Phosphoinositides are membrane phospholipids involved in a variety of cellular processes like growth, development, metabolism, and transport. This review focuses on the maintenance of cellular homeostasis of phosphatidylinositol 4,5-bisphosphate (PIP2), and phosphatidylinositol 3,4,5-trisphosphate (PIP3). The critical balance of these PIPs is crucial for regulation of neuronal form and function. The activity of PIP2 and PIP3 can be regulated through kinases, phosphatases, phospholipases and cholesterol microdomains. PIP2 and PIP3 carry out their functions either indirectly through their effectors activating integral signaling pathways, or through direct regulation of membrane channels, transporters, and cytoskeletal proteins. Any perturbations to the balance between PIP2 and PIP3 signaling result in neurodevelopmental and neurodegenerative disorders. This review will discuss the upstream modulators and downstream effectors of the PIP2 and PIP3 signaling, in the context of neuronal health and disease.
Current evidence indicates that neurodegeneration of dopaminergic neurons of the substantia nigra associated to Parkinson’s disease is a consequence of a neuroinflammatory process in which microglial cells play a central role. The initial activation of microglial cells is triggered by pathogenic protein inclusions, which are mainly composed by α-synuclein. Importantly, these pathogenic forms of α-synuclein subsequently induce a T-cell-mediated autoimmune response to dopaminergic neurons. Depending on their functional phenotype, these autoreactive T-cells might shape the functional features of activated microglia. T-cells bearing pro-inflammatory phenotypes such as T-helper (Th)1 or Th17 promote a chronic inflammatory behaviour on microglia, whilst anti-inflammatory T-cells, such as regulatory T-cells (Treg) favour the acquisition of neuroprotective features by microglia. Thus, T-cells play a fundamental role in the development of neuroinflammation and neurodegeneration involved in Parkinson’s disease. This review summarizes the evidence indicating that not only CD4+ T-cells, but also CD8+ T-cells play an important role in the physiopathology of Parkinson’s disease. Next, this review analyses the different T-cell epitopes derived from the pathogenic forms of α-synuclein involved in the autoimmune response associated to Parkinson’s disease in animal models and humans. It also summarizes the requirement of specific alleles of major histocompatibility complexes (MHC) class I and class II necessaries for the presentation of CD8+ and CD4+ T-cell epitopes from the pathogenic forms of α-synuclein in both humans and animal models. Finally, this work summarizes and discusses a number of experimental immunotherapies that aim to strengthen the Treg response or to dampen the inflammatory T-cell response as a therapeutic approach in animal models of Parkinson’s disease.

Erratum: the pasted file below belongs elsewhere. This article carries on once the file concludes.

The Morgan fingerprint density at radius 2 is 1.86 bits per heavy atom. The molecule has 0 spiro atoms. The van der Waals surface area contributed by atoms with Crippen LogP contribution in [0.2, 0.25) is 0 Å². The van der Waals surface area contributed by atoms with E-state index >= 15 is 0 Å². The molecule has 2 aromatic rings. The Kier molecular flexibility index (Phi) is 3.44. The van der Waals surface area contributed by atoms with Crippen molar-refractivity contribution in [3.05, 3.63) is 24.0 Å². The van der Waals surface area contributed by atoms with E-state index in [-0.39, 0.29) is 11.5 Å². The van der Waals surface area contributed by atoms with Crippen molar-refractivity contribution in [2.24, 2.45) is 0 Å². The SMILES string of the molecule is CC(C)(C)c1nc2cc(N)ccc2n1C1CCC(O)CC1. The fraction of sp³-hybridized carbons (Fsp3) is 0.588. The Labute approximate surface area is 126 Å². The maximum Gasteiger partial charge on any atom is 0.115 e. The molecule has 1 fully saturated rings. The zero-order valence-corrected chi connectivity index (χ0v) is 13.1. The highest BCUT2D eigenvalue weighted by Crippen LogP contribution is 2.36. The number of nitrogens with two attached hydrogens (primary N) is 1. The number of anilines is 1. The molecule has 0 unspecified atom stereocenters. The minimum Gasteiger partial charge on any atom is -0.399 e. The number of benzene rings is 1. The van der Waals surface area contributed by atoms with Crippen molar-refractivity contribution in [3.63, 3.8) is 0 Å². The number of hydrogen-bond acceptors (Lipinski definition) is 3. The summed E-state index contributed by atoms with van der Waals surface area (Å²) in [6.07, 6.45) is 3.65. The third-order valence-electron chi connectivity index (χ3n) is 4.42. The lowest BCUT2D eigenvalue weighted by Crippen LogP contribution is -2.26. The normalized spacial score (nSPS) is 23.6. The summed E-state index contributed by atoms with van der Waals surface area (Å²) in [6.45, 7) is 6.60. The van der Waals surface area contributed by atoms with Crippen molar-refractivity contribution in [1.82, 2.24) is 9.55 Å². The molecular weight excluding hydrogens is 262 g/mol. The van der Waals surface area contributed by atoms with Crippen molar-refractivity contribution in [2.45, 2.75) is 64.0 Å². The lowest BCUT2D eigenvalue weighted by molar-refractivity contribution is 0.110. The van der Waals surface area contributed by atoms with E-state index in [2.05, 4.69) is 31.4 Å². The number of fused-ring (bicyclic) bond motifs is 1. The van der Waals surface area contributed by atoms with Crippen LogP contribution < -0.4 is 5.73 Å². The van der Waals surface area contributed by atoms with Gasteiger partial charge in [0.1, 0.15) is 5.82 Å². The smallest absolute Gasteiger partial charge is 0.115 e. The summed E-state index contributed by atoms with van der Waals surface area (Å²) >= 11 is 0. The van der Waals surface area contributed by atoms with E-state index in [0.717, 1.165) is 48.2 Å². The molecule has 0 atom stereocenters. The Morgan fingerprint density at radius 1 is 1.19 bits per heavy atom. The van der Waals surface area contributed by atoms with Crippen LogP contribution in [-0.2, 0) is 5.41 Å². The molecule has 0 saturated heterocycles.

Spinal cord injury (SCI) induces several destructive events that develop immediately after the primary insult. These phenomena increase tissue damage; that is why, numerous therapeutic approaches are studied in order to neutralize these destructive mechanisms. In line with this, several studies indicate that after injury, neural tissue could be protected by an adaptive immune response directed against self-antigens. Immunization with neural-derived peptides (INDP) reduces secondary degeneration of neurons after spinal cord insult and promotes a significant motor recovery. The combination of antioxidants or other immunomodulatory peptides after SCI can improve the protective effect induced by INDP. INDP in acute SCI is a promising strategy, so further studies should be addressed to be able to formulate the best strategy.